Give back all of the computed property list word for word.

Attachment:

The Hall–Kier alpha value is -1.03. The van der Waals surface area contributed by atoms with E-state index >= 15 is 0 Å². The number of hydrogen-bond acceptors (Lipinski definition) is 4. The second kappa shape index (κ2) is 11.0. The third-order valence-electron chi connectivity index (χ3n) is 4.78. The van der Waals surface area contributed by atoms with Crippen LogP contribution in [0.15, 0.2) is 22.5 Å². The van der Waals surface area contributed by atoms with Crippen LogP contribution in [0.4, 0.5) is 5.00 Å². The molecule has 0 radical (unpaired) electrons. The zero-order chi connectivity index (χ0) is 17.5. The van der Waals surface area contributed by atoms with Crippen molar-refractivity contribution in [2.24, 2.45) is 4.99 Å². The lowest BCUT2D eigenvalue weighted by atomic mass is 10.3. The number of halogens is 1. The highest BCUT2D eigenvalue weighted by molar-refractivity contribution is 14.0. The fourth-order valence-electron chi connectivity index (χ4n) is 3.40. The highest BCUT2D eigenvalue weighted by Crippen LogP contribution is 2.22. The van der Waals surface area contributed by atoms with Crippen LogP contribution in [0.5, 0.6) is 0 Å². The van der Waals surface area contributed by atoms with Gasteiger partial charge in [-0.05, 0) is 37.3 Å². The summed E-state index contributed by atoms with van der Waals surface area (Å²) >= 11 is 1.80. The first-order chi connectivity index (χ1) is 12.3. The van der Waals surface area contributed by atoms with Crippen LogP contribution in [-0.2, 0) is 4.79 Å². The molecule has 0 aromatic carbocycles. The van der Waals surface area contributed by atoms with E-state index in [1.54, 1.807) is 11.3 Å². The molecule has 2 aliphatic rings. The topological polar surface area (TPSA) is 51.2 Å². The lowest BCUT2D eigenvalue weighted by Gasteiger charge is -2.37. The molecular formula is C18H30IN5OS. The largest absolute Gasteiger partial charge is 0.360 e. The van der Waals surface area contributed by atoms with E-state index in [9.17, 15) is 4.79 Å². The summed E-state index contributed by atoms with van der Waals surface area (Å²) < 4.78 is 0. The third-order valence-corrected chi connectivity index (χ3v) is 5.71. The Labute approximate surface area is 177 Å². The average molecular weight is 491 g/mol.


The Hall–Kier alpha value is -1.03. The van der Waals surface area contributed by atoms with E-state index >= 15 is 0 Å². The number of hydrogen-bond acceptors (Lipinski definition) is 4. The second kappa shape index (κ2) is 11.0. The third-order valence-electron chi connectivity index (χ3n) is 4.78. The van der Waals surface area contributed by atoms with Crippen LogP contribution in [0.15, 0.2) is 22.5 Å². The van der Waals surface area contributed by atoms with Crippen LogP contribution in [0.4, 0.5) is 5.00 Å². The molecule has 0 radical (unpaired) electrons. The zero-order chi connectivity index (χ0) is 17.5. The van der Waals surface area contributed by atoms with Crippen molar-refractivity contribution in [2.24, 2.45) is 4.99 Å². The lowest BCUT2D eigenvalue weighted by atomic mass is 10.3. The number of halogens is 1. The highest BCUT2D eigenvalue weighted by molar-refractivity contribution is 14.0. The fourth-order valence-electron chi connectivity index (χ4n) is 3.40. The highest BCUT2D eigenvalue weighted by Crippen LogP contribution is 2.22. The van der Waals surface area contributed by atoms with Crippen LogP contribution in [0.5, 0.6) is 0 Å². The van der Waals surface area contributed by atoms with Gasteiger partial charge in [-0.05, 0) is 37.3 Å². The summed E-state index contributed by atoms with van der Waals surface area (Å²) >= 11 is 1.80. The first-order chi connectivity index (χ1) is 12.3. The van der Waals surface area contributed by atoms with Crippen LogP contribution in [-0.2, 0) is 4.79 Å². The molecule has 0 aromatic carbocycles. The van der Waals surface area contributed by atoms with E-state index in [1.54, 1.807) is 11.3 Å². The molecule has 2 aliphatic rings. The topological polar surface area (TPSA) is 51.2 Å². The lowest BCUT2D eigenvalue weighted by Gasteiger charge is -2.37. The molecular formula is C18H30IN5OS. The largest absolute Gasteiger partial charge is 0.360 e. The van der Waals surface area contributed by atoms with E-state index in [9.17, 15) is 4.79 Å². The summed E-state index contributed by atoms with van der Waals surface area (Å²) < 4.78 is 0. The third-order valence-corrected chi connectivity index (χ3v) is 5.71. The Labute approximate surface area is 177 Å². The average molecular weight is 491 g/mol.